The holiday season is here and you know what that means: family!  In large doses!  Yeah, I know, I’m right there with ya.   You love ‘em, but there’s a reason you no longer live with them.  Take solace in knowing that not only will it end, but I’m bringing a booze-filled cake to get us through the holidays.  Hang onto your hats ladies and gentleman, it’s a Harvey Wallbanger cake.

Now there are plenty of recipes out there that make it easy on you by using a boxed cake mix.  Well, you’re not gonna find that here.  If you’re spending the money on the alcohol, just add a few more steps and do it from scratch–you’ll be glad that you did.  The Harvey Wallbanger cake was created after the drink and as we all know, alcohol + baked goods= a good time for everyone.  The alcohol that goes into this one includes vodka and Galliano (an herbal/vanilla-anise liqueur).  If you don’t know what Galliano looks like, below is a picture to help you find it.  It’s a little pricey, which is why I say you make this cake from scratch.  Bottom’s up!


Harvey Wallbanger Cake

For the cake:

1 3/4 c. sugar
1/2 c. butter, softened
3/4 t. salt
1/3 c. vegetable oil
2 t. vanilla extract
4 eggs, room temperature
3 c. (12 3/4 oz) flour
3 T. cornstarch
4 t. baking powder
3/4 c. fresh orange juice
1/4 c. Galliano
1/4 c. vodka
1 T. orange zest


For the glaze:

1 c. (4 oz) powdered sugar, sifted
1 T. fresh orange juice
1 T. Galliano
1 t. vodka
2 t. orange zest

Preheat oven to 350°F.

In a large bowl, mix sugar, butter and salt with an electric mixer until fluffy.  Add the oil and mix well.  Next, add the vanilla and the eggs one at a time making sure each egg is completely incorporated before adding the next.

In a medium bowl, whisk together the flour, cornstarch and baking powder.

In a glass measuring cup, combine the orange juice, Galliano, vodka and orange zest.  Make sure everything is room temperature or warm it in the microwave for about 30 seconds.

Using a whisk, add a third of the dry ingredients to the butter mixture and incorporate.  Now add half of the liquid mixture and mix thoroughly.  Add another third of the dry ingredients and mix well.  Next, add the remaining liquid mixture and whisk until incorporated.  Finally, mix in the last of the dry ingredients.

Pour batter into a greased and floured Bundt pan, smooth batter with the back of a spoon and bake for 40-45 minutes.  Cake is done when a toothpick comes out clean.

While cake is cooling, whisk together the ingredients for the glaze.  Once the cake has cooled for 20 minutes, carefully remove from pan by placing a plate on the top and flipping it over.  Be patient.  Sometimes it doesn’t come out right away.  While the cake is still warm, pour glaze evenly over the cake.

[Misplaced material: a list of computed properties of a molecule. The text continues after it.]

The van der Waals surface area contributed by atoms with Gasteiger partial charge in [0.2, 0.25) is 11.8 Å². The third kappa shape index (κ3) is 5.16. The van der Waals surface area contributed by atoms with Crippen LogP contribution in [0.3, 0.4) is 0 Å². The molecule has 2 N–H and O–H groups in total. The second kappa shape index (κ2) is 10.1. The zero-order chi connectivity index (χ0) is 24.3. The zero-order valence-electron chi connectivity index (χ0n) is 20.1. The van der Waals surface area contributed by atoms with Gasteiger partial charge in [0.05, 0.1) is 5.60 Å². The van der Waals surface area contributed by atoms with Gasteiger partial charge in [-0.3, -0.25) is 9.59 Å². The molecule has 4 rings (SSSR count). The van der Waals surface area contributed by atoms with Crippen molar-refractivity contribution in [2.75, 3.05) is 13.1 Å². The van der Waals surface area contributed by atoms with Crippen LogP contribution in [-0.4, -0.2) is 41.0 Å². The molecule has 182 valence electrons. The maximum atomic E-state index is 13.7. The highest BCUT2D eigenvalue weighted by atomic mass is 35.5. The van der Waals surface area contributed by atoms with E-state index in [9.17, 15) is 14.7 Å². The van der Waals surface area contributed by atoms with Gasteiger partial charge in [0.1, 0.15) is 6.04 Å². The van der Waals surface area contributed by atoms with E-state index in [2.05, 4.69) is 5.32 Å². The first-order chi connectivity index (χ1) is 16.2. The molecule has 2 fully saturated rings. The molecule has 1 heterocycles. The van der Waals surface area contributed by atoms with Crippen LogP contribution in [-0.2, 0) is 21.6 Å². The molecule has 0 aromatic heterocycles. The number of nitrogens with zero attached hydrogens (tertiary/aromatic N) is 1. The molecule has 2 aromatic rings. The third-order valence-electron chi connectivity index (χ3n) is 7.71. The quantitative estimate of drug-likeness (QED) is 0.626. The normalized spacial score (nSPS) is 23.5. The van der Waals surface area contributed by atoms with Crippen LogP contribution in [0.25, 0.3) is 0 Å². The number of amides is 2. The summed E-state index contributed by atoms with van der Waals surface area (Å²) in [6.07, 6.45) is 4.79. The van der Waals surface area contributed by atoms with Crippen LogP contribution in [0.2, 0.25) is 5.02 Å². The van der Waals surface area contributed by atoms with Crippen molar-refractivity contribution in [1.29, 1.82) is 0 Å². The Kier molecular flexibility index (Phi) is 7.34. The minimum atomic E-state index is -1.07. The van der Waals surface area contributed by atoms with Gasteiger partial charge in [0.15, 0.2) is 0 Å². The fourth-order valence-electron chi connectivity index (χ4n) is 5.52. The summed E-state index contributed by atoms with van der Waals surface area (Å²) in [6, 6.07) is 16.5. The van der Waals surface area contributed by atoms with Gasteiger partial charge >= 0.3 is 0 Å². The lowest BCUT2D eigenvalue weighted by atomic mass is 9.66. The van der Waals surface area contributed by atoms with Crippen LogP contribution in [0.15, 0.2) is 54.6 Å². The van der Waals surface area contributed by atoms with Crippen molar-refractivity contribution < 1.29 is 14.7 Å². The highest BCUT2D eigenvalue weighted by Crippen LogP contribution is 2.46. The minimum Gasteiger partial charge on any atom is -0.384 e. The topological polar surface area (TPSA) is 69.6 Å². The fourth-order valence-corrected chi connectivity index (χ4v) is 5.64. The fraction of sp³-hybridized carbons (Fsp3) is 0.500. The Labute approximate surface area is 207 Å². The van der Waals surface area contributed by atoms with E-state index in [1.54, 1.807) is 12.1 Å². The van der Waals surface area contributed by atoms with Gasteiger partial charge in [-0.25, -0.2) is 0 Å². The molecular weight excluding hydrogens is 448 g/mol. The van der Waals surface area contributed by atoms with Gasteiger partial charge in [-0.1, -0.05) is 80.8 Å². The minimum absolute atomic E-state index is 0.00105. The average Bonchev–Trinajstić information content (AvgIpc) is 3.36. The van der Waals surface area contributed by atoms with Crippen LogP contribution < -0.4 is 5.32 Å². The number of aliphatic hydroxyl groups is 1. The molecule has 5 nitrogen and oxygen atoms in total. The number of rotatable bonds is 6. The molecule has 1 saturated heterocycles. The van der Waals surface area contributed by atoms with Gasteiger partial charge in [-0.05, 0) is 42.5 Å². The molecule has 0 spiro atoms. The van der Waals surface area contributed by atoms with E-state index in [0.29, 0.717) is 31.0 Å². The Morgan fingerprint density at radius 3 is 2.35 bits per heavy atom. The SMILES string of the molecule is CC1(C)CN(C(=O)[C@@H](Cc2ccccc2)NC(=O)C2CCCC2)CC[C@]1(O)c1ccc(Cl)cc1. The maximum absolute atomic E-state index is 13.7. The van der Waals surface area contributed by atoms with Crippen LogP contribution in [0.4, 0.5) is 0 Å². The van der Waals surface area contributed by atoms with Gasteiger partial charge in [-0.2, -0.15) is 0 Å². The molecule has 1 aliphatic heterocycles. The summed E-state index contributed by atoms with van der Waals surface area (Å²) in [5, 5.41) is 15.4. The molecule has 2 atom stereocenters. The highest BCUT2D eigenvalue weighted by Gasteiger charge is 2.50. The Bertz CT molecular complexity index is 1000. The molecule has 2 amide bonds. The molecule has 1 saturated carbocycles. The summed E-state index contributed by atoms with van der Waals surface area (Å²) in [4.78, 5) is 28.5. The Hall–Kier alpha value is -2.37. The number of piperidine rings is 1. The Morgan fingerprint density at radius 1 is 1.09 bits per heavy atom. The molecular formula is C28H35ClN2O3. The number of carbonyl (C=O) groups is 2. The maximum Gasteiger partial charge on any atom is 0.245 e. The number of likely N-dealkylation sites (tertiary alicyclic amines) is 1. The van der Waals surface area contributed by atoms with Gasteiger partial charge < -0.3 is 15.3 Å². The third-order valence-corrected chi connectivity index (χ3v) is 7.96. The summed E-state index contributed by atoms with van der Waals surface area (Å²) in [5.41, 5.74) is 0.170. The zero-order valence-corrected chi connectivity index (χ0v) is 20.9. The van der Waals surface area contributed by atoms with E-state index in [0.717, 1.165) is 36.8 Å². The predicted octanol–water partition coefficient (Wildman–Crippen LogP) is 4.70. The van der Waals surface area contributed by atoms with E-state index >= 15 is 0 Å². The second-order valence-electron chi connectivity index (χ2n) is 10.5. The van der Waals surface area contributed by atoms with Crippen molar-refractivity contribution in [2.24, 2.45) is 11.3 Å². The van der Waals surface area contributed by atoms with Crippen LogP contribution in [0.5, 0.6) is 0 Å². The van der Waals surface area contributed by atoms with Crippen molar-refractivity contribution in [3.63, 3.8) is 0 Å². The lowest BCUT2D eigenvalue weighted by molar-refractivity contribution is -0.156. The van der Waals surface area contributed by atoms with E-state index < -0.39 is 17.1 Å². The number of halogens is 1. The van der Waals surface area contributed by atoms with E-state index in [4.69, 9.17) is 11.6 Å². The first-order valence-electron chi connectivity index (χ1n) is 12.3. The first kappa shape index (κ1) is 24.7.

In my opinion, the cake is best the next day.  The flavors have had a chance to get to know each other and I think the flavor is more pronounced.  Enjoy!

Recipe adapted from King Arthur Flour

The Tipping Point: Piping Tips

How many times have you put your piping tip in your pastry bag, filled it with the perfect frosting and went to go frost your cupcake when you realize that you’re using the wrong tip?  Yeah, it’s pretty much 100% of the time for me.  Sooo…

I was doing my nightly perusing on Pinterest, when I came along this awesome website that I will now be referring to all the time.

Piping Tips from Twist ‘n’ Swirl

Fall Sugar Cookies

Wow, it’s been so long since my last post.  With visiting family, trying to beat this cold that’s been going around, among so many other little things that have crept into my life, I haven’t found much time to do any baking.  And boy, do I need to!  Time to feed my soul and my friends who haven’t received any baked goods in a while.

This recipe has been a family favorite for a while; it’s my mom’s favorite sugar cookie recipe.  She always wants me to make them for her whenever I ask her what kind of cookies she wants.  She’d also give me a hard time about how they were more like biscuits because I didn’t roll them out as thin as the recipe suggests.  What can I say?  I like a puffier cookie.

These ones are a little different than how I usually make them.  I added food coloring instead of using colored frosting–by the way, I’m much more of a frosting person, but this time it works well not to use frosting. [Side note: anyone else experience difficulty typing when you have a cat that feels like he weighs 25 lbs. across your arms?  See pic below to see my plight.  And now he's closed all of my tabs except for this one.]  Anyway….these cookies are perfect for fall as they have fall colors, are fun to make with kids, and they’re a good alternative for those who are silly enough to not like pumpkin pie ;o)

Sugar Cookies

3 ¼ c. flour
1 t. baking soda
½ t. salt
½ c. shortening or butter (softened)